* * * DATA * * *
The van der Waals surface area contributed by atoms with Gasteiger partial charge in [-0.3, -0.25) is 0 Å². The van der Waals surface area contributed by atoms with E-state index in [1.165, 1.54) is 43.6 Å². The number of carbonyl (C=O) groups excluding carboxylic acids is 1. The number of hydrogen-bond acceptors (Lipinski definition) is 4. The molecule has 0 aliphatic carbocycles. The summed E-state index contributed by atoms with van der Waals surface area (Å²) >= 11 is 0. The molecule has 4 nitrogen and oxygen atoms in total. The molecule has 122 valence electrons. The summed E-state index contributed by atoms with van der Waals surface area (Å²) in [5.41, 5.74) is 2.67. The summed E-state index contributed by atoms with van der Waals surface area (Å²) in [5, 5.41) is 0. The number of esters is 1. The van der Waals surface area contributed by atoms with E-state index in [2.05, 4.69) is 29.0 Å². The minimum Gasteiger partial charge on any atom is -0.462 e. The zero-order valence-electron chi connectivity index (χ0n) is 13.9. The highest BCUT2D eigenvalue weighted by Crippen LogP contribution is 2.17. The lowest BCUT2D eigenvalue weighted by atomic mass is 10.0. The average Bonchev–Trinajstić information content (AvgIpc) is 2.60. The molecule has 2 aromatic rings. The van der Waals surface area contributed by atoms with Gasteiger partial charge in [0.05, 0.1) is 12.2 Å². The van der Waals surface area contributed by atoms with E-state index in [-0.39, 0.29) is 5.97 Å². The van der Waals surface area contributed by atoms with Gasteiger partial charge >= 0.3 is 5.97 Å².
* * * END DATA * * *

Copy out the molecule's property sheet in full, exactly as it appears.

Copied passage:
The van der Waals surface area contributed by atoms with Gasteiger partial charge in [-0.3, -0.25) is 0 Å². The van der Waals surface area contributed by atoms with E-state index in [1.165, 1.54) is 43.6 Å². The number of carbonyl (C=O) groups excluding carboxylic acids is 1. The number of hydrogen-bond acceptors (Lipinski definition) is 4. The molecule has 0 aliphatic carbocycles. The summed E-state index contributed by atoms with van der Waals surface area (Å²) >= 11 is 0. The molecule has 4 nitrogen and oxygen atoms in total. The molecule has 122 valence electrons. The summed E-state index contributed by atoms with van der Waals surface area (Å²) in [5.41, 5.74) is 2.67. The summed E-state index contributed by atoms with van der Waals surface area (Å²) in [5, 5.41) is 0. The number of esters is 1. The van der Waals surface area contributed by atoms with E-state index in [2.05, 4.69) is 29.0 Å². The minimum Gasteiger partial charge on any atom is -0.462 e. The zero-order valence-electron chi connectivity index (χ0n) is 13.9. The highest BCUT2D eigenvalue weighted by Crippen LogP contribution is 2.17. The lowest BCUT2D eigenvalue weighted by atomic mass is 10.0. The average Bonchev–Trinajstić information content (AvgIpc) is 2.60. The molecule has 2 aromatic rings. The van der Waals surface area contributed by atoms with Gasteiger partial charge in [0.05, 0.1) is 12.2 Å². The van der Waals surface area contributed by atoms with E-state index in [-0.39, 0.29) is 5.97 Å². The van der Waals surface area contributed by atoms with Gasteiger partial charge >= 0.3 is 5.97 Å².